Commentary: Montana Wilderness Association is now Wild Montana
Montana Wilderness Association has a rich and productive history. It was founded in 1958 by outfitters, stock growers, hikers, horse packers, hunters, and others who recognized the urgency of working together to conserve Montana’s wild places and other public lands. Their efforts were central to protecting those wild places that we now value, rely upon, and enjoy.
But threats to Montana’s wildlands and waters are growing and are not always confined to lines drawn on maps. It is therefore timely that we update our approach to our work, based on new challenges and opportunities. Our mission has grown to include confronting climate change, ensuring continued access to public lands by all people, and fighting recurring assaults on Montana’s public lands. Changing our name from Montana Wilderness Association to Wild Montana is part of a broader initiative to increase our effectiveness in celebrating and protecting Montana’s premier wild places and conservation values.
The new name – Wild Montana – also reflects the organization’s determination to become more diverse and inclusive, engaging more people and places than ever before. We recognize that public lands protection depends on welcoming those who have too often been left out of decision-making about wild places, as well as upon engaging a new, dynamic generation of advocates who bring fresh ideas and energy to this work.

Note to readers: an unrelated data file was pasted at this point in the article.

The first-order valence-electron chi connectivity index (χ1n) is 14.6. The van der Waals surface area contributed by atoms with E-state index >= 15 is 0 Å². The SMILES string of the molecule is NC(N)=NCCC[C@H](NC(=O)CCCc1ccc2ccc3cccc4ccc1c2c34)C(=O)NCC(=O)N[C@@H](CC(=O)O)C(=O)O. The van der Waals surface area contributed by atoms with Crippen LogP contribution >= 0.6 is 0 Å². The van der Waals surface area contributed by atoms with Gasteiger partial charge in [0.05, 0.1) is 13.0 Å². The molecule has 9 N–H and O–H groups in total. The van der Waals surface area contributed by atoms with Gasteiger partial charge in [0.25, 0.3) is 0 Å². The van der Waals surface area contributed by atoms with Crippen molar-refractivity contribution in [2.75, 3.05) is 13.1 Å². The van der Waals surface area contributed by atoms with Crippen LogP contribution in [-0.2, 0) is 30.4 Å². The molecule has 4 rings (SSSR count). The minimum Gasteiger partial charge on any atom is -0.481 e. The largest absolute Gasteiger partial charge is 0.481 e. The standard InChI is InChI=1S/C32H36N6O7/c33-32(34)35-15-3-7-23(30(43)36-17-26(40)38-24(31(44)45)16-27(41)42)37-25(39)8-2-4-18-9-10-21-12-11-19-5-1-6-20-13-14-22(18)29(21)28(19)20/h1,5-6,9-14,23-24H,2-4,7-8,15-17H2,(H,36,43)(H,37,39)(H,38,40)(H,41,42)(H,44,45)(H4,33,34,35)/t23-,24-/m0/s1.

What will never change is Wild Montana’s commitment to protecting Montana’s public lands and waters from development and degradation and for the enduring benefit of wildlife, people and communities. As an organization, we have been tenacious and innovative defenders of Montana’s wildlands; as Wild Montana, we remain committed to continuing this work in ways that reflect these core organizational values.
We are so encouraged and proud that Wild Montana is building its brand to be more inclusive and more representative of the work being done, making it better equipped to face the challenges ahead. Wilderness, wild places and attention to the protection of nature’s well-being demand that we must continue to adapt, just as we have always done, while remaining true to our core mission of uniting and mobilizing communities to keep Montana wild.
We the undersigned have each served a term as past president of Montana Wilderness Association – now Wild Montana – and we have a good understanding of a thriving and successful organization’s need to address change. We have been working for a couple of decades engaging with communities to support their goals of protecting special places, increasing recreational opportunities, strengthening and diversifying their economies and enhancing their quality of life. We are thrilled that Wild Montana’s current leadership is taking this initiative to upgrade the organization’s brand and its approach to this work.
Embracing change is essential for organizations to remain vital. More expansive, more diverse, more unified – more reflective of the work and people and landscapes of today! Good luck, WILD MONTANA!
Please visit Wild Montana’s website at wildmontana.org and join us in our positive and inclusive work to keep Montana such a special place.
– Former Montana Wilderness Association presidents Gerry Jennings (2003–2006), Daphne Herling (2009–2010), Doug Ferrell (2011–2012), Scott Friskics (2013–2014), Lee Boman (2015–2016), Mark Hanson (2017–2018), and Addrien Marx (2019–2020)